bers of the University faculty and two
i graduates of the University.
Architects W ill Serving as directors of corrective
" speech are Miss Hildred A. Gross and
Discuss Zoning Harold B. Westlake, both graduates
of the University, and Dr. Harlan
Aipio Bloomer, instructor in speech at the
At Union iio a University. As diagnosticians and ad-
visers are Profs. Clarence L. Meader
and John H. Muyskens, and Dr. Hide
Architects from the Detroit chapter Shohara of the speech department.
of the American Institute of Archi- Run as a camp clinic for speech-
tects and from the Michigan Society handicapped boys and girls from ten
of Architects will be addressed by to twenty years, "Shady Trails" is
Walter H. Blucher and Henry L. Rus- under the direction of Prof. John N.
sell at 6:30 p.m. today as part of a Clancy of the University of Notre
joint dinner and meeting at the Dame and operates in close coopera-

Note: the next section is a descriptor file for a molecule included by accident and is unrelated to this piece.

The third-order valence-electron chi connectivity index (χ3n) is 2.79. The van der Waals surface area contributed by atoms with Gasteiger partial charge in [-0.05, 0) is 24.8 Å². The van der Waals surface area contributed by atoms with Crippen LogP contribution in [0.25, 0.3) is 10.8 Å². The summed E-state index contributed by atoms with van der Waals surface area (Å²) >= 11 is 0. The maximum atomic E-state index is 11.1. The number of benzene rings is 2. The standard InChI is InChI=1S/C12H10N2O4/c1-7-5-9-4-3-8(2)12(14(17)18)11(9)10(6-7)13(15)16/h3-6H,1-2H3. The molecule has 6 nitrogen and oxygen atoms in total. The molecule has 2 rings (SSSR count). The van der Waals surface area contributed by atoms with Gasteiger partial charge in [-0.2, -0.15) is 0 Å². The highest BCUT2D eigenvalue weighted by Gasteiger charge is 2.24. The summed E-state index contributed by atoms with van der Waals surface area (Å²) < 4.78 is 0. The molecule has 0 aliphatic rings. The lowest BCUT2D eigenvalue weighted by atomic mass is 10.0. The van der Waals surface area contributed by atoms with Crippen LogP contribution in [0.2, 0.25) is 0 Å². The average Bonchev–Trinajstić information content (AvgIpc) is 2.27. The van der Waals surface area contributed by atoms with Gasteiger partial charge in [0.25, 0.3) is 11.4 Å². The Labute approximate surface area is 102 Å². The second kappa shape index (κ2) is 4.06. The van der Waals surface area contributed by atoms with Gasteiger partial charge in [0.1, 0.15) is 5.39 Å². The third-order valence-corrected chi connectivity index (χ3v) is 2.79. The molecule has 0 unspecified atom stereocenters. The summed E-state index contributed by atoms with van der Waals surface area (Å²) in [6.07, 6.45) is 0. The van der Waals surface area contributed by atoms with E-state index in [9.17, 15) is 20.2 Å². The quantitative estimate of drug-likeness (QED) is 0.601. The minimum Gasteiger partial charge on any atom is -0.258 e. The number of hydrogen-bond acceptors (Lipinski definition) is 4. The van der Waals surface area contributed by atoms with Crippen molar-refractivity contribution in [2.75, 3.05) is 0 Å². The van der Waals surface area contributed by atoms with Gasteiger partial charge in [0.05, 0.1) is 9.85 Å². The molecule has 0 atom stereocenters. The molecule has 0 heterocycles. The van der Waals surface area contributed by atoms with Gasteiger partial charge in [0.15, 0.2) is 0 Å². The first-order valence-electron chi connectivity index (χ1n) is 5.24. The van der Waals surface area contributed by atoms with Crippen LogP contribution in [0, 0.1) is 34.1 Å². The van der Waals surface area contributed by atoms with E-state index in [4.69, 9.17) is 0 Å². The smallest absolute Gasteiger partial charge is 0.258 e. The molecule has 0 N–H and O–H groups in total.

Union. tion with the department of speech
The topic is city planning and zon- an ere r tmcntof seech
ing. Mr. Blucher, of Chicago, who is gversity of Michigan.
the executive secretary of the Na- It is located on the Leelanau Pen-
tional Association of City Planning ItinsulaoateNorthport, Mich.eand has a
Officials, will speak on general prob- cnmp at orthpgrty Mch ns a
lems and phases of zoning work, while camp site of eighty acres of wooded
Mr. Russell, secretary of the Detroit land.
City Planning Commission, will speak As a speech clinic, "Shady Trails"
on zoning in Detroit. , iprovides individual help for curable
Zonng is condere f ie cases of stuttering, lisping, nasality,
toning is considered of importance inarticulation, retardation and slov-
today partially as relating to housing enly speech, it was explained. It of-
and other aspects of city planning and fers training to boys and girls who
partially in view of the national gov- are being adjusted to palatal opera-
ernment's public works aid and of tions and to those whose difficulties
recent movements for zoning in cities arise from hearing problems.
like Detroit, it was explained. As a camp, it provides numerous
The two societies who are meeting out-of-class activities for conditioning
usually hold monthly sessions in De- new speech habits in every sort of
troit. For tonight's occasion, however, group environment. Its body build-